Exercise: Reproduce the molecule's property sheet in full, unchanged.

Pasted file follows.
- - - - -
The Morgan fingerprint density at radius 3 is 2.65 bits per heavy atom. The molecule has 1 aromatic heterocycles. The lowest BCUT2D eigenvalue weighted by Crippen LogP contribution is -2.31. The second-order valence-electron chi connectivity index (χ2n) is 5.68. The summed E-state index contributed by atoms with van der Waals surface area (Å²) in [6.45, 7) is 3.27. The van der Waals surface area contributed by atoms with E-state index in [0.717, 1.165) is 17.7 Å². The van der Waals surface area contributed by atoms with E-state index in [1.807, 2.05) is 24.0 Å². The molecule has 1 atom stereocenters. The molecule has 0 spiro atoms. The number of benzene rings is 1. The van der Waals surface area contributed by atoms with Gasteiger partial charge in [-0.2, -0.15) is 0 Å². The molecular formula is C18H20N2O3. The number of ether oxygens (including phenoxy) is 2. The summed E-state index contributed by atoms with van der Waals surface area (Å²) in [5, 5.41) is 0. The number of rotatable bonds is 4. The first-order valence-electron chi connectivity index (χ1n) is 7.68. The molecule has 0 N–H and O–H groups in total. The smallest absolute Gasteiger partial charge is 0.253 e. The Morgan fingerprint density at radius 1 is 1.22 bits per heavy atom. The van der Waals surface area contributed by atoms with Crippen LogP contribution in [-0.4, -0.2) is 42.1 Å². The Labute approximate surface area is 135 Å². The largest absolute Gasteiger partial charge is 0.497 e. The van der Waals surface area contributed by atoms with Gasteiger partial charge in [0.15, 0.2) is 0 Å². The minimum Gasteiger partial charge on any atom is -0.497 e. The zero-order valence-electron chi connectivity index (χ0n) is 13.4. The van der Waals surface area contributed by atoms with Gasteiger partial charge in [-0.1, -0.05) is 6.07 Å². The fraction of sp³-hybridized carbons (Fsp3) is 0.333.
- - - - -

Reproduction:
The Morgan fingerprint density at radius 3 is 2.65 bits per heavy atom. The molecule has 1 aromatic heterocycles. The lowest BCUT2D eigenvalue weighted by Crippen LogP contribution is -2.31. The second-order valence-electron chi connectivity index (χ2n) is 5.68. The summed E-state index contributed by atoms with van der Waals surface area (Å²) in [6.45, 7) is 3.27. The van der Waals surface area contributed by atoms with E-state index in [0.717, 1.165) is 17.7 Å². The van der Waals surface area contributed by atoms with E-state index in [1.807, 2.05) is 24.0 Å². The molecule has 1 atom stereocenters. The molecule has 0 spiro atoms. The number of benzene rings is 1. The van der Waals surface area contributed by atoms with Gasteiger partial charge in [-0.2, -0.15) is 0 Å². The molecular formula is C18H20N2O3. The number of ether oxygens (including phenoxy) is 2. The summed E-state index contributed by atoms with van der Waals surface area (Å²) in [5, 5.41) is 0. The number of rotatable bonds is 4. The first-order valence-electron chi connectivity index (χ1n) is 7.68. The molecule has 0 N–H and O–H groups in total. The smallest absolute Gasteiger partial charge is 0.253 e. The Morgan fingerprint density at radius 1 is 1.22 bits per heavy atom. The van der Waals surface area contributed by atoms with Crippen LogP contribution in [-0.4, -0.2) is 42.1 Å². The Labute approximate surface area is 135 Å². The largest absolute Gasteiger partial charge is 0.497 e. The van der Waals surface area contributed by atoms with Gasteiger partial charge in [0.15, 0.2) is 0 Å². The minimum Gasteiger partial charge on any atom is -0.497 e. The zero-order valence-electron chi connectivity index (χ0n) is 13.4. The van der Waals surface area contributed by atoms with Gasteiger partial charge in [-0.1, -0.05) is 6.07 Å². The fraction of sp³-hybridized carbons (Fsp3) is 0.333.